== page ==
I started the blog in January 2017 because for some reason I felt the need for a project. With mixed encouragement I started the blog, invented the word Parkinality and showed it to a local theatrical genius who I held in high regard who really liked it. The rest, as ‘they’ say (whoever ‘they’ are), is history.

I won’t bother writing anymore background. You can go back and read the ‘first five years’, all written as tidy, organised, humorous, in hindsight, essays. When does an upsetting incident turn into a humorous anecdote? I found them easy to write and got a good reaction from everyone. Which in hindsight wasn’t ‘everyone’. I quickly realised those that liked it commented to me; those that didn’t kept quiet … their mothers obviously having told them ‘if you can’t say anything nice, then don’t say anything at all’.

Then the blog went a bit feral … grew a beard (along with my hormonal, menopausal self) and PD symptoms started getting more demanding and interfering.

I now realised the first five years were a doddle ….

Well, maybe not a ‘doddle’, but certainly ‘a walk in the park’ literally having completed annually a sponsored walk to raise money for Parkinson’s UK, one of which was at Chatsworth over 10 miles …

So life continued. I continued managing the condition but, try as I might, I couldn’t stop the roller coaster that is Parkinson’s. I could ‘manage’ quite well, having taken up piano, jogging, tennis, and many other, in hindsight, annoyingly positive new projects and achievements. I say ‘annoyingly’ because those who were further advanced never commented but may well have thought …. make the most of it …. and I am ‘happy’ that I did. I can honestly say I have no regrets (apart from having Parkinson’s, obviously).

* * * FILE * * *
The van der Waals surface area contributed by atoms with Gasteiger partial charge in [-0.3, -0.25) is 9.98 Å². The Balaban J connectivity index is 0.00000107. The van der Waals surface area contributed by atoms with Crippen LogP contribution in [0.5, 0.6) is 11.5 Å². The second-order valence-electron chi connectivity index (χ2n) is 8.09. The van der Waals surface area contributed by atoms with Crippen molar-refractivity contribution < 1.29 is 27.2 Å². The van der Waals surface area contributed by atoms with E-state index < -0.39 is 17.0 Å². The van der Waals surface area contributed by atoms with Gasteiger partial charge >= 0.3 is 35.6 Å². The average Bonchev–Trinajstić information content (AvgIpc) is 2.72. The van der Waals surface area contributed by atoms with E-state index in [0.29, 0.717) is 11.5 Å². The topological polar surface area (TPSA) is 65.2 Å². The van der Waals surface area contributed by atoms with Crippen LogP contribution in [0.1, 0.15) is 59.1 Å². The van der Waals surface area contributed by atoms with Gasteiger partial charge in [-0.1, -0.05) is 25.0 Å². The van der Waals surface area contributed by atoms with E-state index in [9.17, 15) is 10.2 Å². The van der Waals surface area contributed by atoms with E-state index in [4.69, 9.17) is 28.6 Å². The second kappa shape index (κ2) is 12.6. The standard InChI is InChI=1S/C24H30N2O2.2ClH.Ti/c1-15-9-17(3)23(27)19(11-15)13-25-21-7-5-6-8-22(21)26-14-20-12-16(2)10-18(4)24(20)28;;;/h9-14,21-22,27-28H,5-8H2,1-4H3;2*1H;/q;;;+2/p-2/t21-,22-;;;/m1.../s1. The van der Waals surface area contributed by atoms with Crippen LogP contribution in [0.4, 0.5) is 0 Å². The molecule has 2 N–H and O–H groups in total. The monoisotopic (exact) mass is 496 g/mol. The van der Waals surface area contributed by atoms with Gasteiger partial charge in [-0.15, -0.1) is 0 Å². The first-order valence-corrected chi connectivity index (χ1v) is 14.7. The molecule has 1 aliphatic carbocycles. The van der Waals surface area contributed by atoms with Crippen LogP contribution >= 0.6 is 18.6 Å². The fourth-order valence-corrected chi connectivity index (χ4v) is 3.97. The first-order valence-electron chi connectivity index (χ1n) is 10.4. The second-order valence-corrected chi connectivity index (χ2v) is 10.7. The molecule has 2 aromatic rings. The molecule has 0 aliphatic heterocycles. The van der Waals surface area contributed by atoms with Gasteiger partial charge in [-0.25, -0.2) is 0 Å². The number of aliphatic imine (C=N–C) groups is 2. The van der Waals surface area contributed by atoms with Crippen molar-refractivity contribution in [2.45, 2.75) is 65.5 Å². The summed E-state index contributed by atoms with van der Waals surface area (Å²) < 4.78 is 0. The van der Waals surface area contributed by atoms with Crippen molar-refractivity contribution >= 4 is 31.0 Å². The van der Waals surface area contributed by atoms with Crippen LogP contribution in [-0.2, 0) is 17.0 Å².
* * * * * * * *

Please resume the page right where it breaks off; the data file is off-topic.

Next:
On diagnosis that same nurse said ‘I was the same person I was the day before being diagnosed’. Young Onset Parkinson’s (diagnosed before fifty) is, in the main, slow progressing. Five years after being diagnosed ‘I was still the same person, but more knowledgeable, more determined and more focussed ….’. Parkinson’s had become an irreversible, inrefrutable part of my life. I no longer got the odd half day of respite. generally it was there constantly, never giving me a break…. it had become part of me.